On the basis of their position along the path, we can also determine the direction in which each country is expected to move in incidence space if they follow the canonical path (for countries at the end of the path, movements are considered to be consistent with expectation if they maintain a lower CV and incidence than the final position). Predictions of the direction of movement are unbiased; over the entire period of analysis, the median deviation of countries from their expected trajectory was 0° [interquartile range (IQR) –57, 31] (Fig. 3C). Path position predicted movement in the same general direction (±45%) as actual movement most of the time (54%, figs. S18 and S19, table S1, and supplementary text). Decade-specific regional variations were sometimes more pronounced (Fig. 3D), with the highest deviations being in the WHO Eastern Mediterranean Region between 2000 and 2009 (–24°, IQR –119, 10). There were also notable unexpected movements in the Americas between 2010 and 2017 associated with measles resurgence in the region; 25% of countries had a deviation of >78°, although the median deviation was still 0°. A country’s position in incidence space relative to its projected position on the path was unbiased in both incidence and CV dimensions, and on average, a country’s distance from the path was <10% of the path length (figs. S20 and S21 and supplementary text).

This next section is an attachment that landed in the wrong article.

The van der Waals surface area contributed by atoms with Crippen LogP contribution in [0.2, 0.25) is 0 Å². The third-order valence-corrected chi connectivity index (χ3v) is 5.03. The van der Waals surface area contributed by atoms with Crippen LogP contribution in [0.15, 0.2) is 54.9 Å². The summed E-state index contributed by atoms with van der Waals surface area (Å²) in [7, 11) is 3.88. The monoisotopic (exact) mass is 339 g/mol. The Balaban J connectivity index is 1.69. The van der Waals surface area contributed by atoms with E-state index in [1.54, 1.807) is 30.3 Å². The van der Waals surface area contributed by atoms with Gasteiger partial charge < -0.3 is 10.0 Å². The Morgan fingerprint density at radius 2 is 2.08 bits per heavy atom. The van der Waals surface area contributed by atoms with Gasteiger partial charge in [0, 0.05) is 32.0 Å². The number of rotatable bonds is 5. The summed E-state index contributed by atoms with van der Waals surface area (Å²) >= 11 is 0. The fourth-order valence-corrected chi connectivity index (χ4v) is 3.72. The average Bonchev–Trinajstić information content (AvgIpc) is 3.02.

Increasing vaccination coverage and decreasing birth rates both play an important role in driving countries toward measles elimination, as both decrease the rate of replenishment of susceptible individuals. Both are highly predictive of a country’s position in incidence space, and thus its progress on the canonical path (figs. S22 and S23). The impact of susceptibility also underpins a fundamental relationship between community size and measles dynamics (5, 14) identified by Bartlett (15) and is characterized as follows: Large populations have type I dynamics (regular epidemics), midsized communities have type II dynamics (occasional fadeouts in transmission), and small communities have type III dynamics (sporadic epidemics) (16). The classification of a large, medium, or small community depends on the disease and local demographics. In unvaccinated populations, the “critical community size” for measles, above which type I dynamics can be sustained (i.e., measles can continue to circulate without reintroductions), has been estimated to be between 250,000 and 500,000 in most settings (15, 17), with a higher threshold in cases of highly seasonal transmission (7). Vaccination decreases the effective size of the community through elimination of susceptible individuals, thereby increasing the critical community size (18, 19), whereas higher birth rates decrease the critical community size by more quickly replenishing the susceptible population. The canonical path mirrors this classic taxonomy, with countries starting at the upper left corner in incidence space (Fig. 1), with regular epidemics (type I dynamics), then showing decreasing incidence and increasing variation (type II then III dynamics) as vaccination and decreasing birth rates drive up the critical community size, and finally settling at a low-variance and low-incidence regime as elimination is achieved (i.e., long-term absence of endemic measles transmission) (5, 14, 15).